History of The Pueblo of Jemez
The Pueblo of Jemez
(pronounced "Hay-mess" or traditionally as "He-mish") is
one of the 19 pueblos located in New Mexico. It is a federally recognized
American Indian tribe with 3,400 tribal members, most of whom reside in a puebloan
village that is known as "'Walatowa" (a Towa word meaning "this
is the place"). Walatowa is located in North-Central New Mexico, within
the southern end of the majestic Canon de Don Diego. It is located on State
Road 4 approximately one hour northwest of Albuquerque (55 miles) and
approximately one hour and twenty minutes southwest of Santa Fe.
The Pueblo of Jemez is an independent sovereign
nation with an independent government and tribal court system. Our secular
Tribal Government includes the Tribal Council, the Jemez Governor, two Lt.
Governors, two fiscales, and a sheriff. Interestingly, for reasons discussed
later, our 2nd Lt. Governor is also the governor of the Pueblo of Pecos.
Traditional matters are still handled through a separate governing body that is
rooted in prehistory. This traditional government includes the spiritual and
society leaders, a War Captain and Lt. War Captain. Through perseverance, our
people have managed to preserve our traditional culture, religion, and
knowledge of our ancient traditional ways regardless of outside pressures. We
have also preserved our complex traditional language, a language the
anthropologists and linguists refer to as "Towa". Jemez is the only
culture that speaks this language, and our traditional law forbids our language
from being translated into writing in order to prevent exploitation by outside
Having originated from a place called
"Hua-na-tota," our ancestors, the Jemez Nation, migrated to the
"Canon de San Diego Region" from the four-corners area in the late
13th century. By the time of European contact in the year 1541, the Jemez
Nation was one of the largest and most powerful of the puebloan cultures,
occupying numerous puebloan villages that were strategically located on the high
mountain mesas and the canyons that surround the present pueblo of Walatowa.
These stone-built fortresses, often located miles apart from one another, were
upwards of four stories high and contained as many as 3,000 rooms. They now
constitute some of the largest archaeological ruins in the United States.
Situated between these "giant pueblos" were literally hundreds of
smaller one and two room houses that were used by the Jemez people during
spring and summer months as basecamps for hunting, gathering, and agricultural
activities. However, our spiritual leaders, medicine people, war chiefs,
craftsmen, pregnant women, elderly and disabled lived in the giant pueblo
throughout the year, as warriors and visitors could easily reach at least one
of the giant pueblos within an hours walk from any of the seasonal homes. In
addition, impenetrable barriers were established with cliffs to guard access to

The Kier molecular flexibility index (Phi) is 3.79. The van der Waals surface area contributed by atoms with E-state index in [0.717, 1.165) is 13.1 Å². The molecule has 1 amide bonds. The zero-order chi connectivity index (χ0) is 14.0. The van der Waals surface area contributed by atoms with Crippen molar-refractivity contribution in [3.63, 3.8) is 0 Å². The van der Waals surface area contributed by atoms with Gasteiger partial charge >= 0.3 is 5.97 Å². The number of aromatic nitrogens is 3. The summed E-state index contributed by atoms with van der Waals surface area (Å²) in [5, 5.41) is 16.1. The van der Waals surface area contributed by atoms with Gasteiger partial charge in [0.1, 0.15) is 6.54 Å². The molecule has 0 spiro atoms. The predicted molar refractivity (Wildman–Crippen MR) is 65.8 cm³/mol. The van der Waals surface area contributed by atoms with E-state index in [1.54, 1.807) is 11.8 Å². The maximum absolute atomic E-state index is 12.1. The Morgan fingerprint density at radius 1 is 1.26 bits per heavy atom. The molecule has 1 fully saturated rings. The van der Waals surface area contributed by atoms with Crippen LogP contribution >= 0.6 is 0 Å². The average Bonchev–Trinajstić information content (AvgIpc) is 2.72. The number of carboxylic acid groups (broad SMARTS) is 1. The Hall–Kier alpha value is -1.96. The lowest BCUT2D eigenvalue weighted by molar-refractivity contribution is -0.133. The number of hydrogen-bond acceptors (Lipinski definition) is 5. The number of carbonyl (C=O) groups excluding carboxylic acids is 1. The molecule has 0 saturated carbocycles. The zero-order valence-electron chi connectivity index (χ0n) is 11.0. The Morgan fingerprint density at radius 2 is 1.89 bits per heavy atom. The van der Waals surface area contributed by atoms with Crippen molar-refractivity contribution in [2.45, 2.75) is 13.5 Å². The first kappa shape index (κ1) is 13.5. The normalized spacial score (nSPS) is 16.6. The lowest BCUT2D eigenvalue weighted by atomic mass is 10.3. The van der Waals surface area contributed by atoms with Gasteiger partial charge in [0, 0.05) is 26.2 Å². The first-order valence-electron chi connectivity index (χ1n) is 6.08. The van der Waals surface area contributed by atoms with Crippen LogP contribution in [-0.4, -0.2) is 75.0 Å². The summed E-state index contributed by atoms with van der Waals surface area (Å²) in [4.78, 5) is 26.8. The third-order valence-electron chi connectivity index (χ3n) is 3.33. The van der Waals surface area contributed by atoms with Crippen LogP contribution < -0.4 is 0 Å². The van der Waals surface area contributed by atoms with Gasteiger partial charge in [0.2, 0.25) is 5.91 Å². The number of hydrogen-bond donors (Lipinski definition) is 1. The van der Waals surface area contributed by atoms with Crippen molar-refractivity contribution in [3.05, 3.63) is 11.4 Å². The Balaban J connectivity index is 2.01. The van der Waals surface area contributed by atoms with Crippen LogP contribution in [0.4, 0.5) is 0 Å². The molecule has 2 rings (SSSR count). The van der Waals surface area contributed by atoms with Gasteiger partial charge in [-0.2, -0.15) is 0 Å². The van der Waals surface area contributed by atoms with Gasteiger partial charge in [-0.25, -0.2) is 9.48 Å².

springs and religious sites, to monitor strategic trail systems, and to watch
for invading enemies. In general, the Jemez Nation resembled a military society
that was often called upon by other tribal groups to assist in settling hostile
Our people experienced their first contact with
Europeans in the form of Spanish conquistadors in the year of 1541. When the
Coronado Expedition entered into the area, exactly 40 peaceful years went by
before contact between the two groups was experienced again. The
Rodriquez-Chamuscado Expedition entered the area in 1581, followed by the
Espejo Expedition in 1583. In the year 1598, a detachment of the first
colonized expedition under the direction of Don Juan de Onate visited the
Jemez. A Franciscan priest by the title of Alonzo de Lugo was assigned to our
people and he had our people build the area's first church at the Jemez Pueblo
of Guisewa (now Jemez State Monument on State Highway 4 in Jemez Springs).
According to our intricate oral history, as well as early written Spanish
records (Espejo Expedition 1583), the Jemez nation contained an estimated
30,000 tribal members around the time of the Spanish contact, indicating that
the population of the Canon de San Diego was probably three times larger than
what it is today. Unfortunately, the peace between our differing cultures did
not last long and the Jemez population soon became decimated as a result of
warfare and diseases introduced by the Europeans.
During the next 80 years, numerous revolts
and uprisings occurred between the Jemez people and Spanish, primarily due to
Spanish attempts to Christianize our people by force, and congregate them into
just one or two villages, where the Franciscan missions were located. As a
result, numerous people were killed on both sides, including many of the
Franciscan priests. By the year 1680, the hostilities resulted in the Great
Pueblo Revolt, during which the Spanish were expelled from the New Mexico
Province through the strategic and collaborative efforts of all the Puebloan
Nations. This was the first and only successful revolt in the United States in
which a suppressive nation was expelled. By 1688, the Spanish had begun their
reconquest in force under General Pedro Reneros de Posada, acting Governor of